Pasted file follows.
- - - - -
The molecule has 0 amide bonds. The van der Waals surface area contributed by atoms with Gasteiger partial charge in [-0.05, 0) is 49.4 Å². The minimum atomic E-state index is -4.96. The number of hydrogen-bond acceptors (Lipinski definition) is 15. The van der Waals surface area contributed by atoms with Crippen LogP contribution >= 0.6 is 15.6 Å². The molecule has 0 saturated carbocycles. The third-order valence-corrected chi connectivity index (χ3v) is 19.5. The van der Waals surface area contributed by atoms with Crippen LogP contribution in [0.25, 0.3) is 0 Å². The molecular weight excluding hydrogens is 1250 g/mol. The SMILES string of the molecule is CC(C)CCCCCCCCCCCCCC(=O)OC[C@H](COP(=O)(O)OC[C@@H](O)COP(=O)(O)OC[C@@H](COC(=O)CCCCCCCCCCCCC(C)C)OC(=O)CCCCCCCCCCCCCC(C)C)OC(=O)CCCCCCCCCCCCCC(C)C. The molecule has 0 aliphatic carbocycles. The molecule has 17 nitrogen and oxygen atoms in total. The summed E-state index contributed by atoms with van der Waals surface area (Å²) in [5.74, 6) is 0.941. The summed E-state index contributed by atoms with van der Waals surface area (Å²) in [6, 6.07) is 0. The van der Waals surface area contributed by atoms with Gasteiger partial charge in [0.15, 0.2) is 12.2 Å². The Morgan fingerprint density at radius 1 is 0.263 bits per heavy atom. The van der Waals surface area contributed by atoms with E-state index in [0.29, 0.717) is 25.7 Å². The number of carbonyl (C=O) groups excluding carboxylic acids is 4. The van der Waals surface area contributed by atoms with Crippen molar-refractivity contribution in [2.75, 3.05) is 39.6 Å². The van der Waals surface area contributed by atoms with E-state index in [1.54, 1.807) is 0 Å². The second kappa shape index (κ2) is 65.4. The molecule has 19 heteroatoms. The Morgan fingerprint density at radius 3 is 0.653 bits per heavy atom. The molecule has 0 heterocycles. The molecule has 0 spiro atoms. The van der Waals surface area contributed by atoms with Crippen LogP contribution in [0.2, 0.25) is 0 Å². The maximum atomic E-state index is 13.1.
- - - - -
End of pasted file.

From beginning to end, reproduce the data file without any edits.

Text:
The molecule has 0 amide bonds. The van der Waals surface area contributed by atoms with Gasteiger partial charge in [-0.05, 0) is 49.4 Å². The minimum atomic E-state index is -4.96. The number of hydrogen-bond acceptors (Lipinski definition) is 15. The van der Waals surface area contributed by atoms with Crippen LogP contribution >= 0.6 is 15.6 Å². The molecule has 0 saturated carbocycles. The third-order valence-corrected chi connectivity index (χ3v) is 19.5. The van der Waals surface area contributed by atoms with Crippen LogP contribution in [0.25, 0.3) is 0 Å². The molecular weight excluding hydrogens is 1250 g/mol. The SMILES string of the molecule is CC(C)CCCCCCCCCCCCCC(=O)OC[C@H](COP(=O)(O)OC[C@@H](O)COP(=O)(O)OC[C@@H](COC(=O)CCCCCCCCCCCCC(C)C)OC(=O)CCCCCCCCCCCCCC(C)C)OC(=O)CCCCCCCCCCCCCC(C)C. The molecule has 0 aliphatic carbocycles. The molecule has 17 nitrogen and oxygen atoms in total. The summed E-state index contributed by atoms with van der Waals surface area (Å²) in [5.74, 6) is 0.941. The summed E-state index contributed by atoms with van der Waals surface area (Å²) in [6, 6.07) is 0. The van der Waals surface area contributed by atoms with Gasteiger partial charge in [0.15, 0.2) is 12.2 Å². The Morgan fingerprint density at radius 1 is 0.263 bits per heavy atom. The van der Waals surface area contributed by atoms with E-state index in [0.29, 0.717) is 25.7 Å². The number of carbonyl (C=O) groups excluding carboxylic acids is 4. The van der Waals surface area contributed by atoms with Crippen molar-refractivity contribution in [2.75, 3.05) is 39.6 Å². The van der Waals surface area contributed by atoms with E-state index in [1.54, 1.807) is 0 Å². The second kappa shape index (κ2) is 65.4. The molecule has 19 heteroatoms. The Morgan fingerprint density at radius 3 is 0.653 bits per heavy atom. The molecule has 0 heterocycles. The molecule has 0 spiro atoms. The van der Waals surface area contributed by atoms with Crippen LogP contribution in [0.2, 0.25) is 0 Å². The maximum atomic E-state index is 13.1.